Australian tourist charged with human trafficking, child abuse based on boys’ account of sex encounters | Inquirer News

Australian tourist charged with human trafficking, child abuse based on boys’ account of sex encounters

/ 10:53 AM July 16, 2013

“Don’t scold them or blame them,” social worker Edna Regudo told parents of five boys rescued by police in a suspected child abuse case involving an Australian tourist.

“Remember, they are the victims.”


Angry parents yesterday went to the Department of Social Welfare and Development regional office in Cebu City where the boys, aged 9 to 14 years old were taken after Friday’s arrest of 45-year-old Hilton Reece Munro and a local taxi driver in Stakili Resort in Compostela town.

For many of the parents it was the first time they knew that their sons were spending time with a foreigner, who allegedly took nude pictures and had sexual relations with the minors.


Some mothers burst into tears. One angry father wanted to confront the Australian, who remains in police custody. The shocked parents had to be briefed by the social worker before being allowed to meet their children, who feared they would be scolded and punished.

According to Regudo, the eldest boy was the one who persuaded the other kids, his neighbors, to meet up with the foreigner in his room in the beach resort.

The 14-year-old boy related to authorities that Munro had known him since he was 12 years old, after a friend had introduced them.

The boy said he was paid P500 to P1,000 for each sexual encounter with Munro.

“Duwa duwa lang ang ila; lingaw lingaw lang,” said the social worker, (For them they were just playing around, having fun.).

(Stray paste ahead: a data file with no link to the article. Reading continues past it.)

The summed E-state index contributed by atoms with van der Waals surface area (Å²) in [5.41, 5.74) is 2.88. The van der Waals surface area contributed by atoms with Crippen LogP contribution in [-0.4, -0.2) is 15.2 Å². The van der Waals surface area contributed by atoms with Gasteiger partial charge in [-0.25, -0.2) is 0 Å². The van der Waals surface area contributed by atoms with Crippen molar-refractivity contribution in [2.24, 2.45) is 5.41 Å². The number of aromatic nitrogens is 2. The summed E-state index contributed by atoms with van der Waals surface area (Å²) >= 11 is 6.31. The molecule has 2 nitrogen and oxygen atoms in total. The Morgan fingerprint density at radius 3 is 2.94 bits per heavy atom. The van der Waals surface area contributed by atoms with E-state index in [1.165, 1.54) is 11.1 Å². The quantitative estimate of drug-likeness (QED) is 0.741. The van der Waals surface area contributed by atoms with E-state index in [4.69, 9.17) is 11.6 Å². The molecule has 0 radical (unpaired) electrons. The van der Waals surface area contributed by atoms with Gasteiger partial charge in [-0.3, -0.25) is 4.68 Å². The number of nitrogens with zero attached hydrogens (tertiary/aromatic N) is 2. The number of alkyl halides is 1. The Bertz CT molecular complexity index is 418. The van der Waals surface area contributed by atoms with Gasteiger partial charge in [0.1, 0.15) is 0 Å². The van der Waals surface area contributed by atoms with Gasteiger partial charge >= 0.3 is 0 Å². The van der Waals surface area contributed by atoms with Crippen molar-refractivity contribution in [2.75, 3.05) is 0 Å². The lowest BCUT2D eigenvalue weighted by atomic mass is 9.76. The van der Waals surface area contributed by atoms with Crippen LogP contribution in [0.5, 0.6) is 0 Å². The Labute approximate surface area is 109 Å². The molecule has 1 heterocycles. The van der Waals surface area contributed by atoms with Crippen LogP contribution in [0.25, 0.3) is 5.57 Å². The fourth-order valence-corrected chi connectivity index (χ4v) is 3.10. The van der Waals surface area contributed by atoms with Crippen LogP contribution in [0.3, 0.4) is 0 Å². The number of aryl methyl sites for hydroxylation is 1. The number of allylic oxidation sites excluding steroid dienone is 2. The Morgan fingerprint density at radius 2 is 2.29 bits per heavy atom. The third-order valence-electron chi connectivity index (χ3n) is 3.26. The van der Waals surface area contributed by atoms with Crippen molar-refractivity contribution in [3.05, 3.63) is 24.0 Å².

She said she was convinced the boys were telling the truth: “Children that age don’t lie about that.”

The boys, all from Mandaue City, will have to miss classes and stay for an indefinite time in the government office for psychological debriefing while the parents will undergo “parenting” sessions.



Munro, a resident of Shepherd Street in Hongkong and taxi driver Gilbert Andrada, 41, covered their faces with T-shirts when they were brought by police to the Palace of Justice yesterday for a closed-door inquest proceeding.

Police filed charges of human trafficking and child abuse, special laws that are non-bailable if the prosecutors find strong evidence against the suspects.

They were charged with violation of Republic Act 9208 or the Anti-Trafficking in Persons Act of 2003 and Republic Act 7610 or the Special Protection of Children Against Abuse, Exploitation and Discrimination Act.

Their lawyer Leilani Villarino, who advised her clients to cover their faces, told reporters they would respond to the charges in due time.

“I have not read the documents yet. I could not say what would be our defense as of now. But this thing is for sure. We will file a counter-affidavit,” she told reporters.

Asst. Provincial Prosecutor Dionilo Mantos said he would resolve the case in 15 days.


A check with the immigration office showed that Munro has been coming to Cebu as a tourist for brief visits since 2011.

He would usually stay for 21 days, without seeking an extension, said Casimiro Madarang III, alien control officer of the Bureau of Immigration.